Upstairs was a wrap-around terrace with walls painted pink and orange, colors of the endless summer. Artwork in the house came from Texas artists and a wall in the patio was painted with tropical summer scene by a homeless artist in Punta Mita, one of George’s many friends. There was so much artistic detail in every corner of his house that I tried to capture as much of it on my camera as I could. I took a picture of his hand-carved office desk, and upon examining, who do I see in the background, looking all swell and star-like? Of course, it was Jagger. 

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Jagger can't help photobombing; he's a natural star.

George and I took a 30-minute car ride to his favorite local grocery store, a Mexican version of Walmart. George’s buddy Brad, an expat from Vancouver, was with us until, suddenly, in the middle of the road at some undefined place, he asked to get out of the car. George and I just laughed in unison, then followed it up with: “That’s Mexico!” Once inside, I was so happy and overwhelmed by all the products in the store, I started touching everything, like a baby at a buffet. I love shopping and I especially love shopping in new stores in foreign countries; it’s always exciting. As George says, "It’s so trippy…" It is trippy seeing him here, in Mexico, an old Montrose character, an old Houston hippie like me. Connected by old Montrose and all the characters in it, George and I have many things to ponder over our visit.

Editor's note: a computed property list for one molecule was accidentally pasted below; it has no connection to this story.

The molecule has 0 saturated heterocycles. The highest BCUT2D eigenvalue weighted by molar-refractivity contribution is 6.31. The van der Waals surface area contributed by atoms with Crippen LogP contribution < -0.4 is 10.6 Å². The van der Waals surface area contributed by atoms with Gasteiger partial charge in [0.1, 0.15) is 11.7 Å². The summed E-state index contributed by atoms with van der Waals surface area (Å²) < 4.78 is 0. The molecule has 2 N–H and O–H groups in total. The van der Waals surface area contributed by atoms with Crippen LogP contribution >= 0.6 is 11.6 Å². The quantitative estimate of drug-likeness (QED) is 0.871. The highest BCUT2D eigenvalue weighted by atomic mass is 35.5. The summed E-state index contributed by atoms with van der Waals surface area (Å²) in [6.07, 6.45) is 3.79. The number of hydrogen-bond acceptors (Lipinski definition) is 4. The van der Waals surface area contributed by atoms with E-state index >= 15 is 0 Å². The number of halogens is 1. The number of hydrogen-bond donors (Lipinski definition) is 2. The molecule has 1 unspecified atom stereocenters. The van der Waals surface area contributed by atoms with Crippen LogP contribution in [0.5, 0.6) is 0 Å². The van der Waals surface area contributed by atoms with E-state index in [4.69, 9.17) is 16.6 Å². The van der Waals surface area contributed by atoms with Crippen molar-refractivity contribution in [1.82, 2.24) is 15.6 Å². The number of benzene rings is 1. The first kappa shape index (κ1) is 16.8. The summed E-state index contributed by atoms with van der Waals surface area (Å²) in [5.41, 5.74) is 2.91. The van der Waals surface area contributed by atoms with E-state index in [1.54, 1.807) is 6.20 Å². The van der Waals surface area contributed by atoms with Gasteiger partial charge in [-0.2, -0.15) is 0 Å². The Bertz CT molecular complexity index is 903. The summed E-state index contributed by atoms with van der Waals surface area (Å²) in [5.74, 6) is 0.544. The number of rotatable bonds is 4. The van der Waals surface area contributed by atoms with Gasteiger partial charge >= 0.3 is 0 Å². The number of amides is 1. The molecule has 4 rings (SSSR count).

He still does not speak fluent Spanish, but he knows every person in Punta Mita. So the main question is, why and how Punta Mita? George answers with fatalistic tone that it's meant to be, though in a way that still leaves you still wondering. He says that catastrophic major events usually force people to make big changes. In his case it was that he lost his apartment (I remember when they were tearing down the Wilshire Village apartments, across the street from old Fiesta on Dunlavy; they were beautiful); he lost his job (I remember them tearing down the old River Café, my favorite); and his parents passed away. George used to vacation in Punta Mita with his parents since early childhood. He made friends with local kids there, people like Josue, who owns the Tranquillo Surf Company. Josue and George are old surfing buddies from way back when there were no fancy Four Seasons and Regis Hotels in Punta Mita, and it was just a romantic old fishing village. 

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The floors in George's casa are painted bright blue.

There is still a great little marina with simple old fishing boats, and a great fish market, right next to “Stinky’s” Beach. But these days Punta Mita also has that celebrity and high-end tourism element. Our handsome surfing coach Isak informed us that those incredible-looking villas next to our beach, La Lancha, are associated with celebrities like Lady Gaga and the current Mexican president.

Yet it is still fantastically beautiful down there… George built his house on Josue’s land, right next to Cita and Lydia, Josue’s aunt and mother. They live like a family in their little commune; George loves this arrangement. He loves Cita, who is 85 years old and still spunky. Right next to them is a fancy Italian restaurant, and very close-by is a chic little coffee shop and a grocery store in a modern shopping center. 

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The sun sets over the surfers at La Lancha.

Señor George, a happy grateful and spiritual soul, starts his day at dawn, taking his star dog Jagger on the walk to the beach. He meditates, he helps people, he shares his love and peace with the world. He loves the jokes and the lighter side of life. Brother George is a blast and a great friend to all, truly grateful for his life’s fascinating journey. He is an inspiration.

Upon arrival to Houston I contracted “Montezuma’s revenge,” a stomach bacteria also known as the traveler’s disease. George’s comment when I informed him of this was that, clearly, I am allergic to the U.S. and will have to return to Mexico. Mexico, mi alma, mi amor. Si, señor George, I will return again soon.